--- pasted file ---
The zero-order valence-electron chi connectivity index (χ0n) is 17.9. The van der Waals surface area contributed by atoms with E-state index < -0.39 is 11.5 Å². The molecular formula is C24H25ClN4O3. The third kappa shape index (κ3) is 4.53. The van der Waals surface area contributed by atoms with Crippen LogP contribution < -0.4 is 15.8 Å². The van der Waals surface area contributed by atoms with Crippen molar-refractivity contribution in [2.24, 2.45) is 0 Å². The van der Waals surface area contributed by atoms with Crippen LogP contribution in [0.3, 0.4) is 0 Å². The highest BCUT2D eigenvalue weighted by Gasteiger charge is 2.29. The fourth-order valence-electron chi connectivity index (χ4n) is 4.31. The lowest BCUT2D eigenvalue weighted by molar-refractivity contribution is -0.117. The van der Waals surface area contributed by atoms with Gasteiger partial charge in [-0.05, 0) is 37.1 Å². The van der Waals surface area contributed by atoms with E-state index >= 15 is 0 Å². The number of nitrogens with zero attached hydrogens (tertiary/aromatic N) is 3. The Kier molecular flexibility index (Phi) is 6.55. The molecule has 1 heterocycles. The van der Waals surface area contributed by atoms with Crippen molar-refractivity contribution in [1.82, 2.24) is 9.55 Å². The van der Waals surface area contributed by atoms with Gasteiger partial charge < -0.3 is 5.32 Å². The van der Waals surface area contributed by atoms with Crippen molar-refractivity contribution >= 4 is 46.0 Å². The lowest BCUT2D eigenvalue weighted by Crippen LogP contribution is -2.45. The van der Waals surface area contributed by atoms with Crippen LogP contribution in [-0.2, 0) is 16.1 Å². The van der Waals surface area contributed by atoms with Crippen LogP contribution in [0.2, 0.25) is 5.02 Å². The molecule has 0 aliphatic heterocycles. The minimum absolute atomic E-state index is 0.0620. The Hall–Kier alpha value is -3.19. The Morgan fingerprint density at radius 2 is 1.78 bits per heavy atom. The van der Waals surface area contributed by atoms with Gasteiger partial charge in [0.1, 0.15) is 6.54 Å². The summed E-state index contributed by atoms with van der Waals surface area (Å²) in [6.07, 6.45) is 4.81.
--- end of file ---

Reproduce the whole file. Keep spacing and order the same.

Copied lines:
The zero-order valence-electron chi connectivity index (χ0n) is 17.9. The van der Waals surface area contributed by atoms with E-state index < -0.39 is 11.5 Å². The molecular formula is C24H25ClN4O3. The third kappa shape index (κ3) is 4.53. The van der Waals surface area contributed by atoms with Crippen LogP contribution < -0.4 is 15.8 Å². The van der Waals surface area contributed by atoms with Crippen molar-refractivity contribution in [2.24, 2.45) is 0 Å². The van der Waals surface area contributed by atoms with Crippen LogP contribution in [0.3, 0.4) is 0 Å². The highest BCUT2D eigenvalue weighted by Gasteiger charge is 2.29. The fourth-order valence-electron chi connectivity index (χ4n) is 4.31. The lowest BCUT2D eigenvalue weighted by molar-refractivity contribution is -0.117. The van der Waals surface area contributed by atoms with Gasteiger partial charge in [-0.05, 0) is 37.1 Å². The van der Waals surface area contributed by atoms with E-state index >= 15 is 0 Å². The number of nitrogens with zero attached hydrogens (tertiary/aromatic N) is 3. The Kier molecular flexibility index (Phi) is 6.55. The molecule has 1 heterocycles. The van der Waals surface area contributed by atoms with Crippen molar-refractivity contribution in [1.82, 2.24) is 9.55 Å². The van der Waals surface area contributed by atoms with Gasteiger partial charge < -0.3 is 5.32 Å². The van der Waals surface area contributed by atoms with Crippen molar-refractivity contribution >= 4 is 46.0 Å². The lowest BCUT2D eigenvalue weighted by Crippen LogP contribution is -2.45. The van der Waals surface area contributed by atoms with Crippen LogP contribution in [-0.2, 0) is 16.1 Å². The van der Waals surface area contributed by atoms with Crippen LogP contribution in [0.2, 0.25) is 5.02 Å². The molecule has 0 aliphatic heterocycles. The minimum absolute atomic E-state index is 0.0620. The Hall–Kier alpha value is -3.19. The Morgan fingerprint density at radius 2 is 1.78 bits per heavy atom. The van der Waals surface area contributed by atoms with Gasteiger partial charge in [0.1, 0.15) is 6.54 Å². The summed E-state index contributed by atoms with van der Waals surface area (Å²) in [6.07, 6.45) is 4.81.